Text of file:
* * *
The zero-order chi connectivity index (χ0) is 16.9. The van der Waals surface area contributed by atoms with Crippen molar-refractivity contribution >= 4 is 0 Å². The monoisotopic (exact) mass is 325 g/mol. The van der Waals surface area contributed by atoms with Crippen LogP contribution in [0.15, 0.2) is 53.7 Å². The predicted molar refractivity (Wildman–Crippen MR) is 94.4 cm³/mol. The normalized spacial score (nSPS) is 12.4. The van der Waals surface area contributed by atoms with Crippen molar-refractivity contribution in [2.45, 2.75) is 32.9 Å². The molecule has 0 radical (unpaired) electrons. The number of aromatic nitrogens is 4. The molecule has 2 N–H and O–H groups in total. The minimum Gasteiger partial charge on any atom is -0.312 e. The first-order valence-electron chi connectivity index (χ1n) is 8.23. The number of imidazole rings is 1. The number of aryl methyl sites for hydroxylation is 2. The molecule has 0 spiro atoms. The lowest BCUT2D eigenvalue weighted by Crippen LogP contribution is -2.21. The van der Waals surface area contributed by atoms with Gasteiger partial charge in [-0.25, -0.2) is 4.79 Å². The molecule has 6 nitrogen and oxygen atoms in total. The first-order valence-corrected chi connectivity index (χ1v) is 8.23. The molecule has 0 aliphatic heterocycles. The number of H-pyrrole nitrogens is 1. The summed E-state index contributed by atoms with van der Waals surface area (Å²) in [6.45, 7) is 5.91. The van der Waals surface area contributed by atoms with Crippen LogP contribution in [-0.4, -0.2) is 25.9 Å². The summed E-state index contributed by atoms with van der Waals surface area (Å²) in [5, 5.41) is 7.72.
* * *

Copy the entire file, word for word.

The zero-order chi connectivity index (χ0) is 16.9. The van der Waals surface area contributed by atoms with Crippen molar-refractivity contribution >= 4 is 0 Å². The monoisotopic (exact) mass is 325 g/mol. The van der Waals surface area contributed by atoms with Crippen LogP contribution in [0.15, 0.2) is 53.7 Å². The predicted molar refractivity (Wildman–Crippen MR) is 94.4 cm³/mol. The normalized spacial score (nSPS) is 12.4. The van der Waals surface area contributed by atoms with Crippen molar-refractivity contribution in [2.45, 2.75) is 32.9 Å². The molecule has 0 radical (unpaired) electrons. The number of aromatic nitrogens is 4. The molecule has 2 N–H and O–H groups in total. The minimum Gasteiger partial charge on any atom is -0.312 e. The first-order valence-electron chi connectivity index (χ1n) is 8.23. The number of imidazole rings is 1. The number of aryl methyl sites for hydroxylation is 2. The molecule has 0 spiro atoms. The lowest BCUT2D eigenvalue weighted by Crippen LogP contribution is -2.21. The van der Waals surface area contributed by atoms with Gasteiger partial charge in [-0.25, -0.2) is 4.79 Å². The molecule has 6 nitrogen and oxygen atoms in total. The first-order valence-corrected chi connectivity index (χ1v) is 8.23. The molecule has 0 aliphatic heterocycles. The number of H-pyrrole nitrogens is 1. The summed E-state index contributed by atoms with van der Waals surface area (Å²) in [6.45, 7) is 5.91. The van der Waals surface area contributed by atoms with Crippen LogP contribution in [-0.4, -0.2) is 25.9 Å². The summed E-state index contributed by atoms with van der Waals surface area (Å²) in [5, 5.41) is 7.72.